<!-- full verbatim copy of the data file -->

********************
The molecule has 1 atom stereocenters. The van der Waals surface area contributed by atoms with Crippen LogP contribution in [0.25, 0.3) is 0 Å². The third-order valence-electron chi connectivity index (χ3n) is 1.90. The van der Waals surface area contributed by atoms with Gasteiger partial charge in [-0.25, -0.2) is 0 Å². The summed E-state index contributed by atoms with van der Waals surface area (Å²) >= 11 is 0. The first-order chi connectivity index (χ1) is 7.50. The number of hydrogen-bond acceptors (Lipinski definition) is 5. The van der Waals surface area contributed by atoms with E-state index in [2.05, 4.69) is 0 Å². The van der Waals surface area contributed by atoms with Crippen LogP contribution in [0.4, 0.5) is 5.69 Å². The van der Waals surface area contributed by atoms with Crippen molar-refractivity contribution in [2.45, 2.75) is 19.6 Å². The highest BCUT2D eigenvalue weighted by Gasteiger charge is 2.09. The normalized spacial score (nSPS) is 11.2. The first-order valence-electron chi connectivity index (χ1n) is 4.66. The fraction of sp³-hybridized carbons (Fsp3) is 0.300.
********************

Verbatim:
The molecule has 1 atom stereocenters. The van der Waals surface area contributed by atoms with Crippen LogP contribution in [0.25, 0.3) is 0 Å². The third-order valence-electron chi connectivity index (χ3n) is 1.90. The van der Waals surface area contributed by atoms with Gasteiger partial charge in [-0.25, -0.2) is 0 Å². The summed E-state index contributed by atoms with van der Waals surface area (Å²) >= 11 is 0. The first-order chi connectivity index (χ1) is 7.50. The number of hydrogen-bond acceptors (Lipinski definition) is 5. The van der Waals surface area contributed by atoms with E-state index in [2.05, 4.69) is 0 Å². The van der Waals surface area contributed by atoms with Crippen LogP contribution in [0.4, 0.5) is 5.69 Å². The van der Waals surface area contributed by atoms with Crippen molar-refractivity contribution in [2.45, 2.75) is 19.6 Å². The highest BCUT2D eigenvalue weighted by Gasteiger charge is 2.09. The normalized spacial score (nSPS) is 11.2. The first-order valence-electron chi connectivity index (χ1n) is 4.66. The fraction of sp³-hybridized carbons (Fsp3) is 0.300.